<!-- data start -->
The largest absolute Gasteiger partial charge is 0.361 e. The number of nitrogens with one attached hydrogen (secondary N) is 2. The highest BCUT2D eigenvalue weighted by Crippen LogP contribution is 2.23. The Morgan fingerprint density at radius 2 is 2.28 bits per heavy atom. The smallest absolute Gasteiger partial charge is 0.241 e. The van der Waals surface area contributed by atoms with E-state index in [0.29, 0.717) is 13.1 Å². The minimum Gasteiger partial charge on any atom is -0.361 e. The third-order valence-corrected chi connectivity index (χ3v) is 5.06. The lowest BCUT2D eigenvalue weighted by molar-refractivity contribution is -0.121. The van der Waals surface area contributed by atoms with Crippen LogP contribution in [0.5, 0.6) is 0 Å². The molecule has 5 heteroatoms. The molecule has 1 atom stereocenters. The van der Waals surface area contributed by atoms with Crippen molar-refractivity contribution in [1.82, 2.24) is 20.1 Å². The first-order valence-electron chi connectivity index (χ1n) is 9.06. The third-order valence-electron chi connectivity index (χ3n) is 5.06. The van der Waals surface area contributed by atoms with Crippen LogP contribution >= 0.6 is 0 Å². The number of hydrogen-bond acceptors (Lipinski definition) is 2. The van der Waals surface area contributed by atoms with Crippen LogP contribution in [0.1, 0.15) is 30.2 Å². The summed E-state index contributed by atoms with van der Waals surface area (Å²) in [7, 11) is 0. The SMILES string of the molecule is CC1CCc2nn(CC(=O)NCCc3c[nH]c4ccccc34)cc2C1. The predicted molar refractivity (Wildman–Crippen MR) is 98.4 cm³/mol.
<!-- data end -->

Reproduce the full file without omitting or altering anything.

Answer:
The largest absolute Gasteiger partial charge is 0.361 e. The number of nitrogens with one attached hydrogen (secondary N) is 2. The highest BCUT2D eigenvalue weighted by Crippen LogP contribution is 2.23. The Morgan fingerprint density at radius 2 is 2.28 bits per heavy atom. The smallest absolute Gasteiger partial charge is 0.241 e. The van der Waals surface area contributed by atoms with E-state index in [0.29, 0.717) is 13.1 Å². The minimum Gasteiger partial charge on any atom is -0.361 e. The third-order valence-corrected chi connectivity index (χ3v) is 5.06. The lowest BCUT2D eigenvalue weighted by molar-refractivity contribution is -0.121. The van der Waals surface area contributed by atoms with Crippen LogP contribution in [0.5, 0.6) is 0 Å². The molecule has 5 heteroatoms. The molecule has 1 atom stereocenters. The van der Waals surface area contributed by atoms with Crippen molar-refractivity contribution in [1.82, 2.24) is 20.1 Å². The first-order valence-electron chi connectivity index (χ1n) is 9.06. The third-order valence-electron chi connectivity index (χ3n) is 5.06. The van der Waals surface area contributed by atoms with Crippen LogP contribution >= 0.6 is 0 Å². The number of hydrogen-bond acceptors (Lipinski definition) is 2. The van der Waals surface area contributed by atoms with Crippen LogP contribution in [0.1, 0.15) is 30.2 Å². The summed E-state index contributed by atoms with van der Waals surface area (Å²) in [7, 11) is 0. The SMILES string of the molecule is CC1CCc2nn(CC(=O)NCCc3c[nH]c4ccccc34)cc2C1. The predicted molar refractivity (Wildman–Crippen MR) is 98.4 cm³/mol.